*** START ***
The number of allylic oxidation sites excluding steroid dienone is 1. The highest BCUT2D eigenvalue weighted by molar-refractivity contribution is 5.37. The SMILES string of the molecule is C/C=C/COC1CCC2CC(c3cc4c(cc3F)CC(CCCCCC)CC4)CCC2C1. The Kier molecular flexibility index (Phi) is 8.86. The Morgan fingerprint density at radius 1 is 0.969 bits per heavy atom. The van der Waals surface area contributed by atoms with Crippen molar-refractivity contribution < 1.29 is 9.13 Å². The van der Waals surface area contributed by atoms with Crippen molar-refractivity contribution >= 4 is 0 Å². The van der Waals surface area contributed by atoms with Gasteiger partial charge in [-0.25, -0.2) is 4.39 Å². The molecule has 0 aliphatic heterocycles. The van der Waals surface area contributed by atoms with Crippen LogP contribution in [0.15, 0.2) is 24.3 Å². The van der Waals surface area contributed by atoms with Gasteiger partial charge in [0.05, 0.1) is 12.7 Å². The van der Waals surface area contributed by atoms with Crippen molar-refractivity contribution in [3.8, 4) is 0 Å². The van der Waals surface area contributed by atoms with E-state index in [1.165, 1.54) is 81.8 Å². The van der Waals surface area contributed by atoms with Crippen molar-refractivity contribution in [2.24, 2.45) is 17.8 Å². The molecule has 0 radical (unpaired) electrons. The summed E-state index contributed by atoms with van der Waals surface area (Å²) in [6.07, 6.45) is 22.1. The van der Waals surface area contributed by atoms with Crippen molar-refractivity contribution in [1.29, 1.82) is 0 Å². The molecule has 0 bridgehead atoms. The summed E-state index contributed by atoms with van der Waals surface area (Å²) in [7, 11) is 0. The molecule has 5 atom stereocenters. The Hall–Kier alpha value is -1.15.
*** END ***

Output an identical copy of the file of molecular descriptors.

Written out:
The number of allylic oxidation sites excluding steroid dienone is 1. The highest BCUT2D eigenvalue weighted by molar-refractivity contribution is 5.37. The SMILES string of the molecule is C/C=C/COC1CCC2CC(c3cc4c(cc3F)CC(CCCCCC)CC4)CCC2C1. The Kier molecular flexibility index (Phi) is 8.86. The Morgan fingerprint density at radius 1 is 0.969 bits per heavy atom. The van der Waals surface area contributed by atoms with Crippen molar-refractivity contribution < 1.29 is 9.13 Å². The van der Waals surface area contributed by atoms with Crippen molar-refractivity contribution >= 4 is 0 Å². The van der Waals surface area contributed by atoms with Gasteiger partial charge in [-0.25, -0.2) is 4.39 Å². The molecule has 0 aliphatic heterocycles. The van der Waals surface area contributed by atoms with Crippen LogP contribution in [0.15, 0.2) is 24.3 Å². The van der Waals surface area contributed by atoms with Gasteiger partial charge in [0.05, 0.1) is 12.7 Å². The van der Waals surface area contributed by atoms with Crippen molar-refractivity contribution in [3.8, 4) is 0 Å². The van der Waals surface area contributed by atoms with E-state index in [1.165, 1.54) is 81.8 Å². The van der Waals surface area contributed by atoms with Crippen molar-refractivity contribution in [2.24, 2.45) is 17.8 Å². The molecule has 0 radical (unpaired) electrons. The summed E-state index contributed by atoms with van der Waals surface area (Å²) in [6.07, 6.45) is 22.1. The van der Waals surface area contributed by atoms with Crippen molar-refractivity contribution in [1.29, 1.82) is 0 Å². The molecule has 0 bridgehead atoms. The summed E-state index contributed by atoms with van der Waals surface area (Å²) in [7, 11) is 0. The molecule has 5 atom stereocenters. The Hall–Kier alpha value is -1.15.